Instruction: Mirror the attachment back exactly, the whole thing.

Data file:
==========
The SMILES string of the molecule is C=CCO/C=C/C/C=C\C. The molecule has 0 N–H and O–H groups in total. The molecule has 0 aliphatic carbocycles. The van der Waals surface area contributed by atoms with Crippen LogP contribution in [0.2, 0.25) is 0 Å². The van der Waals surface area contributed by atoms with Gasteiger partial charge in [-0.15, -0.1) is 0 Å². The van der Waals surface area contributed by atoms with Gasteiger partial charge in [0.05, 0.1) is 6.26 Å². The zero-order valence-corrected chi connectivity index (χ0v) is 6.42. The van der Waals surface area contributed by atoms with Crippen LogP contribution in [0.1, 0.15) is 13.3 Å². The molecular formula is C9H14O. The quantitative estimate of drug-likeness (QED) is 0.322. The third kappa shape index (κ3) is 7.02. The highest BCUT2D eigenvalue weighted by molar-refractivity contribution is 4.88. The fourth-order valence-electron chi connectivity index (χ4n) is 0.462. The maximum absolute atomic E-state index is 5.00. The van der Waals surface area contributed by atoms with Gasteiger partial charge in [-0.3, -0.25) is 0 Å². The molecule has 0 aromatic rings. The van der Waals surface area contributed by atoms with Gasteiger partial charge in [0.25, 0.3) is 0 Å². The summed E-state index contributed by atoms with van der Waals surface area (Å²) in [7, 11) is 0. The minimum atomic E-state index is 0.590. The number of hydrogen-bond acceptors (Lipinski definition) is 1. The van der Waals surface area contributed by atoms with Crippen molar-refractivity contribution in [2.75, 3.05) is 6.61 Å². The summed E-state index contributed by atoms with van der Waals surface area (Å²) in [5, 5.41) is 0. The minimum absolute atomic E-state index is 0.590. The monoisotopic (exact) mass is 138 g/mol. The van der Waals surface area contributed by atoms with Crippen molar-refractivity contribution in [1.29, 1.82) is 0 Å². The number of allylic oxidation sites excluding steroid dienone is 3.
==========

The SMILES string of the molecule is C=CCO/C=C/C/C=C\C. The molecule has 0 N–H and O–H groups in total. The molecule has 0 aliphatic carbocycles. The van der Waals surface area contributed by atoms with Crippen LogP contribution in [0.2, 0.25) is 0 Å². The van der Waals surface area contributed by atoms with Gasteiger partial charge in [-0.15, -0.1) is 0 Å². The van der Waals surface area contributed by atoms with Gasteiger partial charge in [0.05, 0.1) is 6.26 Å². The zero-order valence-corrected chi connectivity index (χ0v) is 6.42. The van der Waals surface area contributed by atoms with Crippen LogP contribution in [0.1, 0.15) is 13.3 Å². The molecular formula is C9H14O. The quantitative estimate of drug-likeness (QED) is 0.322. The third kappa shape index (κ3) is 7.02. The highest BCUT2D eigenvalue weighted by molar-refractivity contribution is 4.88. The fourth-order valence-electron chi connectivity index (χ4n) is 0.462. The maximum absolute atomic E-state index is 5.00. The van der Waals surface area contributed by atoms with Gasteiger partial charge in [-0.3, -0.25) is 0 Å². The molecule has 0 aromatic rings. The van der Waals surface area contributed by atoms with Gasteiger partial charge in [0.25, 0.3) is 0 Å². The summed E-state index contributed by atoms with van der Waals surface area (Å²) in [7, 11) is 0. The minimum atomic E-state index is 0.590. The number of hydrogen-bond acceptors (Lipinski definition) is 1. The van der Waals surface area contributed by atoms with Crippen molar-refractivity contribution in [2.75, 3.05) is 6.61 Å². The summed E-state index contributed by atoms with van der Waals surface area (Å²) in [5, 5.41) is 0. The minimum absolute atomic E-state index is 0.590. The monoisotopic (exact) mass is 138 g/mol. The van der Waals surface area contributed by atoms with Crippen molar-refractivity contribution in [1.29, 1.82) is 0 Å². The number of allylic oxidation sites excluding steroid dienone is 3.